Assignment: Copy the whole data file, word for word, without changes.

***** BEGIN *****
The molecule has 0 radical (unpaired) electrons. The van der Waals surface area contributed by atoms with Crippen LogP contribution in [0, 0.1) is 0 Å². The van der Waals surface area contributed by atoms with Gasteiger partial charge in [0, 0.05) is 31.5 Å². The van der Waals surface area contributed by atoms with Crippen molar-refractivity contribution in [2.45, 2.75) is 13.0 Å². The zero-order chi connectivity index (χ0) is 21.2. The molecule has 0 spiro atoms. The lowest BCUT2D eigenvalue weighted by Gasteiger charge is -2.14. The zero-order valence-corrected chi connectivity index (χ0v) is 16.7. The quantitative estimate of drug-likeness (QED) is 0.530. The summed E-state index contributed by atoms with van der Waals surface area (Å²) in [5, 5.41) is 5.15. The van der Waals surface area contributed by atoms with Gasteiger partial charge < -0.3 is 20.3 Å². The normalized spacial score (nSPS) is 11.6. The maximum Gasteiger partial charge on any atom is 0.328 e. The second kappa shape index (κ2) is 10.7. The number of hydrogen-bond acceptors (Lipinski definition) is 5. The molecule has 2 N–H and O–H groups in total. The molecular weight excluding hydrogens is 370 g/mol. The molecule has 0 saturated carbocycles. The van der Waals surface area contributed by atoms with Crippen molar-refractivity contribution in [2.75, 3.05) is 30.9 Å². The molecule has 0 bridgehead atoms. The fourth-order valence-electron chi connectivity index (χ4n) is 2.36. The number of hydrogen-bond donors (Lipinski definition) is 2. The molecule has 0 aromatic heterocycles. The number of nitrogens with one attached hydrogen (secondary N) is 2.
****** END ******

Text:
The molecule has 0 radical (unpaired) electrons. The van der Waals surface area contributed by atoms with Crippen LogP contribution in [0, 0.1) is 0 Å². The van der Waals surface area contributed by atoms with Gasteiger partial charge in [0, 0.05) is 31.5 Å². The van der Waals surface area contributed by atoms with Crippen molar-refractivity contribution in [2.45, 2.75) is 13.0 Å². The zero-order chi connectivity index (χ0) is 21.2. The molecule has 0 spiro atoms. The lowest BCUT2D eigenvalue weighted by Gasteiger charge is -2.14. The zero-order valence-corrected chi connectivity index (χ0v) is 16.7. The quantitative estimate of drug-likeness (QED) is 0.530. The summed E-state index contributed by atoms with van der Waals surface area (Å²) in [5, 5.41) is 5.15. The van der Waals surface area contributed by atoms with Gasteiger partial charge < -0.3 is 20.3 Å². The normalized spacial score (nSPS) is 11.6. The maximum Gasteiger partial charge on any atom is 0.328 e. The second kappa shape index (κ2) is 10.7. The number of hydrogen-bond acceptors (Lipinski definition) is 5. The molecule has 2 N–H and O–H groups in total. The molecular weight excluding hydrogens is 370 g/mol. The molecule has 0 saturated carbocycles. The van der Waals surface area contributed by atoms with Crippen molar-refractivity contribution in [2.75, 3.05) is 30.9 Å². The molecule has 0 bridgehead atoms. The fourth-order valence-electron chi connectivity index (χ4n) is 2.36. The number of hydrogen-bond donors (Lipinski definition) is 2. The molecule has 0 aromatic heterocycles. The number of nitrogens with one attached hydrogen (secondary N) is 2.